I graduated and moved to Berlin with Nathan, convinced that living in Europe would help me absorb crucial insight I couldn’t find at home. Walking by bullet-scarred buildings and over Hitler’s bunkers on my way to work, I stumbled through German history and wanted to identify as its descendant. I remembered back to when I visited Budapest the summer before my grandma’s death, exploring the labyrinthine basement where she hid in 1944. At the time, she called me her “little twin” and proclaimed I had walked in her shoes. But I hadn’t. The emotional intimacy I had cherished seemed to disappear behind the parts of her life I knew nothing about. Holocaust-related trauma hadn’t only robbed my grandma of the happy life she could have led; it also took away the relationship I thought we shared.
When my family called to tell me they had found Ralph’s email address on Google, I refrained from contact. I feared that a correspondence with Ralph would unearth more unpleasant facts, or that he would reject a relationship with me. Eight months into my Berlin tenure, my desire to connect overpowered my hesitation.
“I don’t understand my grandma’s choices, nor do I agree with them,” I typed to my half-uncle, unsure he would ever respond those words.
The next morning Ralph’s name flashed across my inbox. He admitted that my message was unexpected, but welcome. “You remind me of myself in 1970,” he quipped, citing his desire all those years ago to find my grandma. He was 60, a grandfather himself now with a business in Texas doing house repairs.
Ralph sounded happy. His serenity was palpable, and as I compared our two emails, I felt embarrassed by the jagged emotions in mine. It occurred to me that the sadness I projected onto my grandma’s story might not extend beyond me, not even to Ralph. I questioned why I had co-opted the negative emotions of Ralph’s abandonment, while he had made peace with his past. Perhaps I too felt deserted, but my half-uncle’s words made it clear that I had inserted myself into a role of suffering.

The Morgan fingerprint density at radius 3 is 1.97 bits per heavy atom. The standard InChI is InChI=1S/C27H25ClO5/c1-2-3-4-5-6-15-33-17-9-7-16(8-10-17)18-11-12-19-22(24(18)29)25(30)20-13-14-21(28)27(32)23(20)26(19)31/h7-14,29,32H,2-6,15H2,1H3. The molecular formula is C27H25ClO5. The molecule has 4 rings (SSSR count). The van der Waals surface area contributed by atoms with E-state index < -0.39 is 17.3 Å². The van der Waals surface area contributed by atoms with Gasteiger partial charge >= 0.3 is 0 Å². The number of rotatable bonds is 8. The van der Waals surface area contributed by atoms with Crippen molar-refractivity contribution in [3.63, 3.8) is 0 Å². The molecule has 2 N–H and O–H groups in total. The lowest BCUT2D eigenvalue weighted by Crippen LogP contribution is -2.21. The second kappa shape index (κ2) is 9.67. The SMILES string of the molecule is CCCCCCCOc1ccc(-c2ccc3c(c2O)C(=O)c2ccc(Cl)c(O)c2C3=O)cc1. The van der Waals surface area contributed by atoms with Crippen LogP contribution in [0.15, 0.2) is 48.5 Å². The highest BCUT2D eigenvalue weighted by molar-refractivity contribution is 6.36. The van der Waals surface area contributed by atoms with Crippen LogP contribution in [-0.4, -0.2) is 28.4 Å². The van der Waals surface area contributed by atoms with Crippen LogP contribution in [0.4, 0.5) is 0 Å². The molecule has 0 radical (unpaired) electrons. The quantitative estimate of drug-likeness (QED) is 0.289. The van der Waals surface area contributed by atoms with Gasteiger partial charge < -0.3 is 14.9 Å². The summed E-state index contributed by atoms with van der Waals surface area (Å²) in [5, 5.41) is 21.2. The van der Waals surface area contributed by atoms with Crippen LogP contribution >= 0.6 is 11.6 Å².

With an ocean between me and my family, a language barrier between me and my adopted city, and a young relationship weathering the unfamiliar, I had rebuilt the very barriers my grandma encountered during her first years in America. This must have been my attempt to recreate the intimacy with my grandma I felt I had lost. But I had constructed these obstacles by choice. My grandma faced them from necessity. In the absence of truly being able to empathize, the best I could do was accept my grandma’s decisions and make peace, like Ralph.
Shortly after Ralph and I exchanged emails, I moved to a new apartment in Berlin near an abandoned airport once used by Nazis. It had turned into a public park, where Nathan and I could ride our bikes down the runways. I always planned to cycle across the field so that I could peek into the terminal’s windows, straining to picture the warplanes that once revved their engines. I never did. The quiet flatlands on our side of the park turned out to be too appealing.
Stephanie Newman is a writer and consultant based in New York. Her work has appeared in The Millions, Electric Literature, and The Quarterly Conversation, among other places. Follow her on Twitter at @SNewman2291